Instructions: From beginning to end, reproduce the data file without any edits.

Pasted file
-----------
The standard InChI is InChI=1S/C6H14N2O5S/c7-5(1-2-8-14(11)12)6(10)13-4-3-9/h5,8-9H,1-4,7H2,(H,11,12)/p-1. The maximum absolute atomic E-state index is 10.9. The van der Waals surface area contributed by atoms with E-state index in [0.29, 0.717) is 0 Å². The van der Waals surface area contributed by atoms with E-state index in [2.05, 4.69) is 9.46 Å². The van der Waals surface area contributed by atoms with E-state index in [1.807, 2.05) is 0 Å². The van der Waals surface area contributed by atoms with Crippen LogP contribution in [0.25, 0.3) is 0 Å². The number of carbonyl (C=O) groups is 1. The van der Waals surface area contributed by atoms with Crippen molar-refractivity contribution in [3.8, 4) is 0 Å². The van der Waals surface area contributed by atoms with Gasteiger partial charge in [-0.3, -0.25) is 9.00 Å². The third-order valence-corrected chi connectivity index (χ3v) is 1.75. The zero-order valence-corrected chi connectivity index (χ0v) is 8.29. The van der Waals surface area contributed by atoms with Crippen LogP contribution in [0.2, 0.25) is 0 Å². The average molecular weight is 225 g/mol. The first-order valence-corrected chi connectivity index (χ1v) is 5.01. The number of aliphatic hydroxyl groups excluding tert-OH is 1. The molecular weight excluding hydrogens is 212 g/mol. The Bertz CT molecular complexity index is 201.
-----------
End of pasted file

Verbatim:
The standard InChI is InChI=1S/C6H14N2O5S/c7-5(1-2-8-14(11)12)6(10)13-4-3-9/h5,8-9H,1-4,7H2,(H,11,12)/p-1. The maximum absolute atomic E-state index is 10.9. The van der Waals surface area contributed by atoms with E-state index in [0.29, 0.717) is 0 Å². The van der Waals surface area contributed by atoms with E-state index in [2.05, 4.69) is 9.46 Å². The van der Waals surface area contributed by atoms with E-state index in [1.807, 2.05) is 0 Å². The van der Waals surface area contributed by atoms with Crippen LogP contribution in [0.25, 0.3) is 0 Å². The number of carbonyl (C=O) groups is 1. The van der Waals surface area contributed by atoms with Crippen molar-refractivity contribution in [3.8, 4) is 0 Å². The van der Waals surface area contributed by atoms with Gasteiger partial charge in [-0.3, -0.25) is 9.00 Å². The third-order valence-corrected chi connectivity index (χ3v) is 1.75. The zero-order valence-corrected chi connectivity index (χ0v) is 8.29. The van der Waals surface area contributed by atoms with Crippen LogP contribution in [0.2, 0.25) is 0 Å². The average molecular weight is 225 g/mol. The first-order valence-corrected chi connectivity index (χ1v) is 5.01. The number of aliphatic hydroxyl groups excluding tert-OH is 1. The molecular weight excluding hydrogens is 212 g/mol. The Bertz CT molecular complexity index is 201.